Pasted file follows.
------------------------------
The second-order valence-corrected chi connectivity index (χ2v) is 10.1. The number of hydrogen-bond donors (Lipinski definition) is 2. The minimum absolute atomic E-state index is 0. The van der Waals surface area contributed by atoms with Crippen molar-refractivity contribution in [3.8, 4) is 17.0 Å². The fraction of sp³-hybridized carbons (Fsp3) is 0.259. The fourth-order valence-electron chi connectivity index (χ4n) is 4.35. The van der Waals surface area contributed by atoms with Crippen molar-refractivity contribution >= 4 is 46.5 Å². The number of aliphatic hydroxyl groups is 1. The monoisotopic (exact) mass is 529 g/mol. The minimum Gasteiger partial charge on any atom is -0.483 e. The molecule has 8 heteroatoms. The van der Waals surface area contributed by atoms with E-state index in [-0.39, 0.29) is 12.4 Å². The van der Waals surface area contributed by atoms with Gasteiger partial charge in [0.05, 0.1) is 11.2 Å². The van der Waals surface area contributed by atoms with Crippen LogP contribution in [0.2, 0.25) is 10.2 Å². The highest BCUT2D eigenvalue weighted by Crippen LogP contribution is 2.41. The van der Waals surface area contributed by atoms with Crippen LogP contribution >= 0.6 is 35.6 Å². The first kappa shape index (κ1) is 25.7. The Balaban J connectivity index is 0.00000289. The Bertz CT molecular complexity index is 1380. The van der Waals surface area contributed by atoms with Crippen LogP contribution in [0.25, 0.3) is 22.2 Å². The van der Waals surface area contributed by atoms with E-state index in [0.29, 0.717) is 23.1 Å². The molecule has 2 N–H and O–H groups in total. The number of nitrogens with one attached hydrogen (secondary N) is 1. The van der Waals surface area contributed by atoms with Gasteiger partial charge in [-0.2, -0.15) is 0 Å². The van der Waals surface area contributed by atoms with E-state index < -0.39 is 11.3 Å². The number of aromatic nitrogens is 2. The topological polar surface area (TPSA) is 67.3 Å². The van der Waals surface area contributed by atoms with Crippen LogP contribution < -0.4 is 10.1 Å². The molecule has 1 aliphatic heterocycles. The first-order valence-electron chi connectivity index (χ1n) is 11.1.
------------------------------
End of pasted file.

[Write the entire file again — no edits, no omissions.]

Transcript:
The second-order valence-corrected chi connectivity index (χ2v) is 10.1. The number of hydrogen-bond donors (Lipinski definition) is 2. The minimum absolute atomic E-state index is 0. The van der Waals surface area contributed by atoms with Crippen molar-refractivity contribution in [3.8, 4) is 17.0 Å². The fraction of sp³-hybridized carbons (Fsp3) is 0.259. The fourth-order valence-electron chi connectivity index (χ4n) is 4.35. The van der Waals surface area contributed by atoms with Crippen molar-refractivity contribution >= 4 is 46.5 Å². The number of aliphatic hydroxyl groups is 1. The monoisotopic (exact) mass is 529 g/mol. The minimum Gasteiger partial charge on any atom is -0.483 e. The molecule has 8 heteroatoms. The van der Waals surface area contributed by atoms with E-state index in [-0.39, 0.29) is 12.4 Å². The van der Waals surface area contributed by atoms with Gasteiger partial charge in [0.05, 0.1) is 11.2 Å². The van der Waals surface area contributed by atoms with Crippen LogP contribution in [0.2, 0.25) is 10.2 Å². The highest BCUT2D eigenvalue weighted by Crippen LogP contribution is 2.41. The van der Waals surface area contributed by atoms with Crippen LogP contribution >= 0.6 is 35.6 Å². The first kappa shape index (κ1) is 25.7. The Balaban J connectivity index is 0.00000289. The Bertz CT molecular complexity index is 1380. The van der Waals surface area contributed by atoms with Crippen LogP contribution in [0.25, 0.3) is 22.2 Å². The van der Waals surface area contributed by atoms with E-state index in [0.29, 0.717) is 23.1 Å². The molecule has 2 N–H and O–H groups in total. The number of nitrogens with one attached hydrogen (secondary N) is 1. The van der Waals surface area contributed by atoms with Gasteiger partial charge in [-0.2, -0.15) is 0 Å². The van der Waals surface area contributed by atoms with E-state index < -0.39 is 11.3 Å². The number of aromatic nitrogens is 2. The topological polar surface area (TPSA) is 67.3 Å². The van der Waals surface area contributed by atoms with Crippen LogP contribution < -0.4 is 10.1 Å². The molecule has 1 aliphatic heterocycles. The first-order valence-electron chi connectivity index (χ1n) is 11.1.